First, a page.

Zinzendorf and Moravian Missionary Principles (3/4)

Zinzendorf and Moravian Missionary Principles (3/4)

Section 3: Moravian Thought, Continued

The Moravians introduced the idea of a whole church on mission.   It was not up to missionary societies to reach the lost, but churches themselves need to raise up missionaries to go, devoting themselves to prayer.[1]  Most Moravian missionaries were not highly educated, but were lay people from the church.  They used their skills to support themselves as missionaries, following the tent making strategy of Paul.  Zinzendorf believed that those involved in commerce and trade, more so than factory work or farming, would make great missionaries since they have flexibility to move and their profession can provide interactions and opportunities to present the gospel in conversation with the communities they are trying to reach.[2] 

Missionaries should be happy and joyful, having their life be an example of Christ to those they are trying to reach as they live by the power of the Spirit.  They need to be humble, not wanting to rule over the lost, but instead work alongside them to share the gospel.  This means learning the native language and respecting the culture.  Zinzendorf did not wish to see Herrnhut multiply across the world but instead wanted the gospel to adapt to the culture to the point where the natives lead the church.  This also meant that he did not want any denominational preference to arise.  He simply wanted Christ to be preached and wanted to avoid any sectarianism that could arise.[3]  This most likely stemmed from his experience at university in Halle and Wittenberg where he found the ecumenical balance between Pietism and Lutheranism.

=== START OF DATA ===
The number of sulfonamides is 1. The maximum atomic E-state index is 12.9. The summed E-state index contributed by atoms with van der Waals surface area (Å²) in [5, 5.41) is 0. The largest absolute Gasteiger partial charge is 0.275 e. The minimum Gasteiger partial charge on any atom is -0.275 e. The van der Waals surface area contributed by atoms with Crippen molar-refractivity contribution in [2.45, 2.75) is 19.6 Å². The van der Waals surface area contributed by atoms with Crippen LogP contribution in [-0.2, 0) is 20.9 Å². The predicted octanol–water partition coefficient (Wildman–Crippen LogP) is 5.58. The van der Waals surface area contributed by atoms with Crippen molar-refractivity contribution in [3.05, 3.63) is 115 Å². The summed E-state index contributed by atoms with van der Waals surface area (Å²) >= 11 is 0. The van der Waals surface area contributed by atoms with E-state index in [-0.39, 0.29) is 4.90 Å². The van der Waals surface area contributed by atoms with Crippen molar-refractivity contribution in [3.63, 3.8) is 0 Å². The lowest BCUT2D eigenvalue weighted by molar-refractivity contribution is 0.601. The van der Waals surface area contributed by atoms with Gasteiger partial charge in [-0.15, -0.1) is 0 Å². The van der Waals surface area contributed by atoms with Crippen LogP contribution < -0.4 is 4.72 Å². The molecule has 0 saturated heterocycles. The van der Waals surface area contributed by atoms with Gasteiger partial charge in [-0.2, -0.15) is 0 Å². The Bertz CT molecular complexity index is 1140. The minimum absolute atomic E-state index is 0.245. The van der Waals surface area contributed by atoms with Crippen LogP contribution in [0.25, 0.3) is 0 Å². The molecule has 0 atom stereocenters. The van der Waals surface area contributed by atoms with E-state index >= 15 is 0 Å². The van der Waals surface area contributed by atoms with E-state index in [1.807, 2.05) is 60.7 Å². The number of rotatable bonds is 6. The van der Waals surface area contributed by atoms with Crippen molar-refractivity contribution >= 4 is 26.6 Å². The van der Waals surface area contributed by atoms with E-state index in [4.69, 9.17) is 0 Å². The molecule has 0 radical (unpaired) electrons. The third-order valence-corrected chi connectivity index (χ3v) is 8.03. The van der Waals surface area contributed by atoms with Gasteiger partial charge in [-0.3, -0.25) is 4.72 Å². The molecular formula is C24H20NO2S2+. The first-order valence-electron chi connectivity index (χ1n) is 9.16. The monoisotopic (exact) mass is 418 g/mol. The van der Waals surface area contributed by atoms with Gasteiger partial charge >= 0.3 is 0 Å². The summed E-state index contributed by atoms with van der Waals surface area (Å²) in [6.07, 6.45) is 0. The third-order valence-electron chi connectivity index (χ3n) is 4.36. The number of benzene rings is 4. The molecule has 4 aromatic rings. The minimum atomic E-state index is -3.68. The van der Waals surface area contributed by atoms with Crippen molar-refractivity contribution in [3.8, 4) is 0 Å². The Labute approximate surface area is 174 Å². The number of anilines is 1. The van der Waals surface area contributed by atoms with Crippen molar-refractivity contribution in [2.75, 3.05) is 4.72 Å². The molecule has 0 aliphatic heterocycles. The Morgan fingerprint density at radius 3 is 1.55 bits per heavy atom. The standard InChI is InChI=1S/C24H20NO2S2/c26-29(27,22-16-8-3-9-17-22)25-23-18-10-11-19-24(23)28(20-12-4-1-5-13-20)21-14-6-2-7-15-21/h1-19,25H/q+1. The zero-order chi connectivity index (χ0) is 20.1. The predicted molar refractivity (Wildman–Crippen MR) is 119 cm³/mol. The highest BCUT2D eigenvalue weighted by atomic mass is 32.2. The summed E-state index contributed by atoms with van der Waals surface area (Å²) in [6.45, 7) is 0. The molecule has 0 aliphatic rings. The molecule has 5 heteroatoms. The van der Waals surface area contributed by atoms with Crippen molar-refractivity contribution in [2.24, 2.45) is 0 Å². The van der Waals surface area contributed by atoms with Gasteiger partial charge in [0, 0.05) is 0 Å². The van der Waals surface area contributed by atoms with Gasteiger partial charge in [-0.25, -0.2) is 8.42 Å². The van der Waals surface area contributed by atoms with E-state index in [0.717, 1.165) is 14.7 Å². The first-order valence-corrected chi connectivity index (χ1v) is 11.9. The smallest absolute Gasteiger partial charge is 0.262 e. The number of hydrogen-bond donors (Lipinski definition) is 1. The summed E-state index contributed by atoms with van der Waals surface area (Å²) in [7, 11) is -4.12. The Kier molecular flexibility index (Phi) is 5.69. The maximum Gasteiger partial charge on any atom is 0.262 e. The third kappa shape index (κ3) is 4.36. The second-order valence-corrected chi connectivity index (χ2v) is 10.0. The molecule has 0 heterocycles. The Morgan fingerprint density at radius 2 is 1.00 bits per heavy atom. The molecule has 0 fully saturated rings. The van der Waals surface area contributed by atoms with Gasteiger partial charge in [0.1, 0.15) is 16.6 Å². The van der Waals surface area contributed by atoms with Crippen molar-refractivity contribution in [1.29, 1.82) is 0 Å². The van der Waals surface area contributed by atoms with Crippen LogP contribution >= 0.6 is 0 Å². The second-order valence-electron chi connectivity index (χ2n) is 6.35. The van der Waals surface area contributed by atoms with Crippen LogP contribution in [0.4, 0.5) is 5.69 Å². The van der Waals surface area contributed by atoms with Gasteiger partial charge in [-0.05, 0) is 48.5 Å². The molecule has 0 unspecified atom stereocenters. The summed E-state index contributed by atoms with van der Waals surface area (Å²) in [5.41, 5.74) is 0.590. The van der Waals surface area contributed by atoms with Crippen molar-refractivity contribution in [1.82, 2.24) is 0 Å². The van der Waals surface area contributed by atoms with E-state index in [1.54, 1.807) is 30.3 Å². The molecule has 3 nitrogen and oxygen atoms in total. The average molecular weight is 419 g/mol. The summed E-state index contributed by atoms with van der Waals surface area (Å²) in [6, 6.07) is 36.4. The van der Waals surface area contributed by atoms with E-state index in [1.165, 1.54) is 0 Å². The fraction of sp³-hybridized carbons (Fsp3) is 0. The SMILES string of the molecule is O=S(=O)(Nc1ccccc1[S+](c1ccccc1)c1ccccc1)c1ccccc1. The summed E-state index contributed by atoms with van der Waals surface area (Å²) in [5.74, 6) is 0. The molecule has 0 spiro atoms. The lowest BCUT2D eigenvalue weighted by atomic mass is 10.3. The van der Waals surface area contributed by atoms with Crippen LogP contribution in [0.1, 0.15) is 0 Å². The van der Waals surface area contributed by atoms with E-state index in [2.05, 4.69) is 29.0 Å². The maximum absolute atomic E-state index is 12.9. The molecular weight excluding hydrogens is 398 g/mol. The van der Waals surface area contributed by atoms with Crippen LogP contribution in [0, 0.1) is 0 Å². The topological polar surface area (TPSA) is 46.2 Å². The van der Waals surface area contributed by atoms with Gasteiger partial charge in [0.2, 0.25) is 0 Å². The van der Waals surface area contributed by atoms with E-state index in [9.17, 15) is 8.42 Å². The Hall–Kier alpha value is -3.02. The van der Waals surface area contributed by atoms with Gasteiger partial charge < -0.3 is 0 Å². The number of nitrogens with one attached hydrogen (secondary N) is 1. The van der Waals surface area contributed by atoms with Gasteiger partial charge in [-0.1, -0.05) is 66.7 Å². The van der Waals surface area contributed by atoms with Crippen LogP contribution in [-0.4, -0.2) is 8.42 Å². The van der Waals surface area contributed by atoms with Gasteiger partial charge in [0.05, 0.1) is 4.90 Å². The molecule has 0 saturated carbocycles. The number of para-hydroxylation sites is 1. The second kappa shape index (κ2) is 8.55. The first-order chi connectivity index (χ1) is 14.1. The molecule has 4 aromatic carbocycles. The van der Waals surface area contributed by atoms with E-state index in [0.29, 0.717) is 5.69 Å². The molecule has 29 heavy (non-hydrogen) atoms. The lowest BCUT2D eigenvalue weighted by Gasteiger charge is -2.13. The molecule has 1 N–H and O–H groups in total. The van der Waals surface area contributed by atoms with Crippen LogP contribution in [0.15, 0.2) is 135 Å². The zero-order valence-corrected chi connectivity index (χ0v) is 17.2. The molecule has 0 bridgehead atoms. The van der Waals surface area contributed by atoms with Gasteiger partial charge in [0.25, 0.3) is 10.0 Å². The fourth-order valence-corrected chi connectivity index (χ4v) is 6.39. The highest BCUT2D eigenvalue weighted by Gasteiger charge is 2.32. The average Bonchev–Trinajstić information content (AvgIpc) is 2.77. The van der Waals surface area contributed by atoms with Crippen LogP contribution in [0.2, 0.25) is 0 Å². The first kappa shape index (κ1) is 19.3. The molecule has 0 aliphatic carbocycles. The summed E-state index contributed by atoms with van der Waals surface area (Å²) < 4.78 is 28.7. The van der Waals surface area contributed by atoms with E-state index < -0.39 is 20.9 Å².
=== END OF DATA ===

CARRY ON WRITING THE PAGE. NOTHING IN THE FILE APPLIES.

A key aspect of Moravian mission was a focus on those who are marginalized in society.  This meant going to countries that were overlooked by others and going to those like slaves and Native Americans who were passed off as not worth the time to evangelize.  This love for the marginalized came from the Moravian’s own experience of wandering Europe searching for a home.[4]  Using the first fruit principles, missionaries could seek out those whom society had ignored and share with them the good news of Christ.


[1] Schattschneider, “Pioneers in Mission,” 64; Mulholland, “Moravians, Puritans, and the Modern Missionary Movement,” 224.

[2] Mulholland, “Moravians, Puritans, and the Modern Missionary Movement,” 224.

[3] Schattschneider, “Pioneers in Mission,” 66; Gallagher, “The Integration of Mission and Theology Practice,” 195-196. 

[4] Gallagher, “The Integration of Mission and Theology Practice,” 193; Mulholland, “Moravians, Puritans, and the Modern Missionary Movement,” 225.

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